Whether it’s finding our way around with the help of a GPS, sending large files through e-mail, or flying across the country, we all benefit from technologies that were originally developed for military use. Our lives would be very different without inventions such as the Global Positioning System, network packeting, and the jet engine. These “dual-use” technologies have proven to be winners in both military and commercial contexts—they help us to fight better and live better. As we look to the future, we will undoubtedly see many more of these technologies emerge. The predominant path for their development, however, is changing in a profound way.
During the Cold War, military technology programs drove many commercial successes. The most likely path for an emerging technology to reach our daily lives was for it to be nurtured through government involvement. Early investments by the Department of Defense helped to decrease risk, promote standardization, and create markets for these technologies. Once the technology matured past the “pre-commercial” state, it could be adopted for wider use.
This was the path of the integrated circuit. In 1958, Jack Kilby of Texas Instruments figured out how to make very small circuits out of semiconductor material. Although it was apparent that this was a breakthrough, other commercial vendors did not immediately move to adopt Kilby’s invention. The Air Force, however, was very interested, as it desperately needed ways to make computers smaller and lighter so that they could fit on airplanes, rockets, and weapons. By 1961, the Air Force had applied Kilby’s ideas to create the first computer using semiconductors, and integrated circuits were integrated onto Minuteman missiles in 1962. This early investment decreased the risk for Texas Instruments and brought the cost down dramatically. In less than a decade, the cost per circuit dropped from over $50 to around $2. Once this happened, commercial industries could experiment widely with the circuits, and they would eventually form the basis of computers, televisions, radios, and many other devices. Today, we come into constant contact with integrated circuits embedded in refrigerators, clocks, and coffee makers, and we don’t even think about it.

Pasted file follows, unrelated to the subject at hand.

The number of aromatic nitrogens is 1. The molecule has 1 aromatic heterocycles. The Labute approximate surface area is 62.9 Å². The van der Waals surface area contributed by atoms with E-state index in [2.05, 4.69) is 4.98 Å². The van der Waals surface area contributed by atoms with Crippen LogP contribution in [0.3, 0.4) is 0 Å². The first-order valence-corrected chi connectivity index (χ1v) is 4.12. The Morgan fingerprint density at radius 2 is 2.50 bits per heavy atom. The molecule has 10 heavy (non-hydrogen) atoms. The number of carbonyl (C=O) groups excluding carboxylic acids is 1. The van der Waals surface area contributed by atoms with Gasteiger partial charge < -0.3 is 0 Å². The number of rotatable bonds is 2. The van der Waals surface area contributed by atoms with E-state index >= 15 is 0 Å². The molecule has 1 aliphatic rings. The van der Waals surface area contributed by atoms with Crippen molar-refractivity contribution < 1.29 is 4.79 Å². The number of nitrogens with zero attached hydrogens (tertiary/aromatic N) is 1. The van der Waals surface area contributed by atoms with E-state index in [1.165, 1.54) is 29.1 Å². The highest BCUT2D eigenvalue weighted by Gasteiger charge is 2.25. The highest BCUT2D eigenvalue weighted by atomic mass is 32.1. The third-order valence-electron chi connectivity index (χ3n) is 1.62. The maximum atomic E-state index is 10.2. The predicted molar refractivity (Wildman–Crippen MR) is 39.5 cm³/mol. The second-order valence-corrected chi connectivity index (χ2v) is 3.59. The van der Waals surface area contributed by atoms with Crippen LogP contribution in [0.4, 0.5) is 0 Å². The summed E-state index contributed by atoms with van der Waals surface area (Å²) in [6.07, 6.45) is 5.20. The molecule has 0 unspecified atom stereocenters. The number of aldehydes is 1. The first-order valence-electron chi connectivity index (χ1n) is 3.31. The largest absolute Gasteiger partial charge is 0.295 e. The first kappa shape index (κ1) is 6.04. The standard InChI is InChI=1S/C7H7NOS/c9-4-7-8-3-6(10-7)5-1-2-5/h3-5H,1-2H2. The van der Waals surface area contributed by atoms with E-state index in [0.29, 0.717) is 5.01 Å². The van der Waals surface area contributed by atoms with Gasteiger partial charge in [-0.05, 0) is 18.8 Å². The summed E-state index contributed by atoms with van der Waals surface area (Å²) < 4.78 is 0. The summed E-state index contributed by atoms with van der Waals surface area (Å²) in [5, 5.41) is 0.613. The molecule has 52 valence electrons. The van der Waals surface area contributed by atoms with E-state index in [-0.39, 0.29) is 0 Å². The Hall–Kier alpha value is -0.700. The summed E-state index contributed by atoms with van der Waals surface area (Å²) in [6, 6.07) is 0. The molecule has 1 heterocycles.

This typical flow from military to commercial use meant that government exercised considerable power as it directed investment to the most promising technologies. Throughout the Cold War, the Department of Defense and the military services built comprehensive and well-resourced investment plans to nurture these technologies. In the mid-1960s, the U.S. government was spending close to 12% of the total federal budget on research and development (R&D), and the total outlay was considerably higher than that spent by private industry. This meant that the power to focus resources on certain technologies was confined to a small number of decision makers, and the most consequential of these worked in government.